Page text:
September elk hunt boot

Marble

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May 29, 2019
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How much thinsulate should I have for my September elk hunt hiking boots?


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Bring two pairs.

One non insulated and one with either 200 primaloft or 400 thinsulate.

I have other boots with more insulating but very rarely will wear them.

Weather that time of year can be very mild to low 20s and snow.

This year I had two days i wore my insulated boots in Sept elk hunting. The rest of the month was non insulated.

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roosiebull

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Aug 23, 2014
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oregon coast
I don’t own any insulated boots, and it’s very rare when I wish I did. I will go against the crispi suggestion and give props to zamberlan, between my wife and I, we have 4 pairs, and they have been awesome.

I have had 3 pairs of crispi, thought I found “my boots” first pair were the summits, which were awesome, but around here, synthetic panels mean water intrusion… no getting around it, some type of thorns from coastal brush will make them leak.

I figured the Nevada would be that perfect boot, but the fit was completely different, and my 3rd pair fit different than the other 2 and I was getting heel rub with them… I wanted to like crispi, but their varying fit with no description of the fit, I gave up on them.

zamberlan has a good size/fit chart, pretty safe to buy sight unseen, and you can try different models with a baseline for fit… on top of that, they have been the most durable boots, and I’m sticking with zamberlan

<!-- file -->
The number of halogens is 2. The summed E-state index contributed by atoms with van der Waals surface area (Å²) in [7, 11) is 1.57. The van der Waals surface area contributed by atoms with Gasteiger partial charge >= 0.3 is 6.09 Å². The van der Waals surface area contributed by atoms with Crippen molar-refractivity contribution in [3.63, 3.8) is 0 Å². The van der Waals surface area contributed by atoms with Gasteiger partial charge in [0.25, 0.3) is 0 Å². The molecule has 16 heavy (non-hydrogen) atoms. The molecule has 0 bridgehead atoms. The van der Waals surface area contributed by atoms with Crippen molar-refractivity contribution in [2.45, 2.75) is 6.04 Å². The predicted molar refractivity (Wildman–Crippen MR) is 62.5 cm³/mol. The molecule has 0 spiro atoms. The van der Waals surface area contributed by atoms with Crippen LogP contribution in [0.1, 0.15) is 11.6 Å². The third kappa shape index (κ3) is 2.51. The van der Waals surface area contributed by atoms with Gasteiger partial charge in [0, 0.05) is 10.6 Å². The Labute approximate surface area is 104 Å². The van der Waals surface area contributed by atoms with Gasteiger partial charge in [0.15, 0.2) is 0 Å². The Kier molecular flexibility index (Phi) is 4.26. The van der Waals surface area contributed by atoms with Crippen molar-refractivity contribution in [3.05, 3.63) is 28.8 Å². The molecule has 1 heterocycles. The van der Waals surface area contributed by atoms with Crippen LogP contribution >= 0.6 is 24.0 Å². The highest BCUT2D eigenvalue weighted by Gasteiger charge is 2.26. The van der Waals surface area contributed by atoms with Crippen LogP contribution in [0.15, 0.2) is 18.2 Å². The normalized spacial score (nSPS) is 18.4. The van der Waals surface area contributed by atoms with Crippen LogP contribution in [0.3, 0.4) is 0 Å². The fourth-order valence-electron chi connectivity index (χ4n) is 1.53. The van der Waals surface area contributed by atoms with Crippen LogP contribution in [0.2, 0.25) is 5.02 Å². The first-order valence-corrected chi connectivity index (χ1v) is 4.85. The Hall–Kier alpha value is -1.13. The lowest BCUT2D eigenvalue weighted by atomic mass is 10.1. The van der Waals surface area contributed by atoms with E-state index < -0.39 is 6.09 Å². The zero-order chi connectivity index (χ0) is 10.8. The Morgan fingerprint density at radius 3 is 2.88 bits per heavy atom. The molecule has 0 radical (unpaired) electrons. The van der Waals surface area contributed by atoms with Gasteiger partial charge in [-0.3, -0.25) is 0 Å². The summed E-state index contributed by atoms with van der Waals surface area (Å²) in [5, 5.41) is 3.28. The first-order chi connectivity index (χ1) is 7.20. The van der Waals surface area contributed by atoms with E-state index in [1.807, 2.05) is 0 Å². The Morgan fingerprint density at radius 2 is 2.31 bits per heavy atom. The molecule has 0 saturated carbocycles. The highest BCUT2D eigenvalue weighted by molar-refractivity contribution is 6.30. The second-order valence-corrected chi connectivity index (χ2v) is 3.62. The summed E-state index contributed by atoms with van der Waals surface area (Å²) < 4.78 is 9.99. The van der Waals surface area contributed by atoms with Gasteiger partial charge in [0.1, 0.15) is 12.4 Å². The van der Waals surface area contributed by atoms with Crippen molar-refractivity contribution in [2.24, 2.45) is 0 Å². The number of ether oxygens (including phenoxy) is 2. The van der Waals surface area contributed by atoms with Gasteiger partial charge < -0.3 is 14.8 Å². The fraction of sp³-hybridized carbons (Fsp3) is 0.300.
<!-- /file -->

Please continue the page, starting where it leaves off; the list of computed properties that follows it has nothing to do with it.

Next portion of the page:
Laelkhunter

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Aug 26, 2013
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1,839
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New Orleans, La.
I have the Crispi Idaho (uninsulated), and had a pair of 200 gram Crispi Hunter for colder weather. I sold the Hunter, and now have Crispi Wild Rock with 400 gram insulation for sitting in a stand, or hunting in the snow. I wanted a little more insulation just in case.
 

Brooks

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Mar 19, 2019
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432
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New Mexico
Uninsulated Lowa Tibet GTX for humping the rough terrain here in NM from Sept until it gets cold then Kenetrek 1000 gram. Both are great boots for rough, steep terrain.
 

crich

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Joined
Jul 7, 2018
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421
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OH living in AK